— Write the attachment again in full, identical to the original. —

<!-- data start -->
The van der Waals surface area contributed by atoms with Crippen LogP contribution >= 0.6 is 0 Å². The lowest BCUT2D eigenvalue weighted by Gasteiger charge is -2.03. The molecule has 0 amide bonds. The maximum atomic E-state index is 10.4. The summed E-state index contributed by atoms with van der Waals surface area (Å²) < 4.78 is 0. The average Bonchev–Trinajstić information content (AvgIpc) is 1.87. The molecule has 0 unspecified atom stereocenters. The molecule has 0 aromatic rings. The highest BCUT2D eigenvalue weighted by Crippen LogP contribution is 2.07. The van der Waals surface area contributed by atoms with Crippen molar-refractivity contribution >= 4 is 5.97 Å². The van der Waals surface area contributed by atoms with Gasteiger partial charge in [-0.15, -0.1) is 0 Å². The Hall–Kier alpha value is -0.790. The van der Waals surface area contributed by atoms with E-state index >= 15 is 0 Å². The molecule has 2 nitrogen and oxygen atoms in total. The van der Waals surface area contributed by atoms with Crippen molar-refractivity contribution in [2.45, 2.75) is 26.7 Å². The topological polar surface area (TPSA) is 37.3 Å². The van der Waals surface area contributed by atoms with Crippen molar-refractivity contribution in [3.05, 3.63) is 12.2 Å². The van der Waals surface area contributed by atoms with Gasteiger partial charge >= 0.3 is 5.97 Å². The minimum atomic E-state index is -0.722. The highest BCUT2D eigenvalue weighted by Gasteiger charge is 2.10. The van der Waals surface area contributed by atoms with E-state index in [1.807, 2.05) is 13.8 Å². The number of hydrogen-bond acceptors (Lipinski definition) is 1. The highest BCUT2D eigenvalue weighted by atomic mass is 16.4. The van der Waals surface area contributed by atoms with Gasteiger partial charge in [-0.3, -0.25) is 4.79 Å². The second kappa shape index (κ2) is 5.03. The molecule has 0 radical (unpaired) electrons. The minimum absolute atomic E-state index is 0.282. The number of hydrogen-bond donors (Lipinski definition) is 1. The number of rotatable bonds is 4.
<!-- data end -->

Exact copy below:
The van der Waals surface area contributed by atoms with Crippen LogP contribution >= 0.6 is 0 Å². The lowest BCUT2D eigenvalue weighted by Gasteiger charge is -2.03. The molecule has 0 amide bonds. The maximum atomic E-state index is 10.4. The summed E-state index contributed by atoms with van der Waals surface area (Å²) < 4.78 is 0. The average Bonchev–Trinajstić information content (AvgIpc) is 1.87. The molecule has 0 unspecified atom stereocenters. The molecule has 0 aromatic rings. The highest BCUT2D eigenvalue weighted by Crippen LogP contribution is 2.07. The van der Waals surface area contributed by atoms with Crippen molar-refractivity contribution >= 4 is 5.97 Å². The van der Waals surface area contributed by atoms with Gasteiger partial charge in [-0.15, -0.1) is 0 Å². The Hall–Kier alpha value is -0.790. The van der Waals surface area contributed by atoms with E-state index >= 15 is 0 Å². The molecule has 2 nitrogen and oxygen atoms in total. The van der Waals surface area contributed by atoms with Crippen molar-refractivity contribution in [2.45, 2.75) is 26.7 Å². The topological polar surface area (TPSA) is 37.3 Å². The van der Waals surface area contributed by atoms with Crippen molar-refractivity contribution in [3.05, 3.63) is 12.2 Å². The van der Waals surface area contributed by atoms with Gasteiger partial charge >= 0.3 is 5.97 Å². The minimum atomic E-state index is -0.722. The highest BCUT2D eigenvalue weighted by Gasteiger charge is 2.10. The van der Waals surface area contributed by atoms with E-state index in [1.807, 2.05) is 13.8 Å². The number of hydrogen-bond acceptors (Lipinski definition) is 1. The highest BCUT2D eigenvalue weighted by atomic mass is 16.4. The van der Waals surface area contributed by atoms with Gasteiger partial charge in [-0.3, -0.25) is 4.79 Å². The second kappa shape index (κ2) is 5.03. The molecule has 0 radical (unpaired) electrons. The minimum absolute atomic E-state index is 0.282. The number of hydrogen-bond donors (Lipinski definition) is 1. The number of rotatable bonds is 4.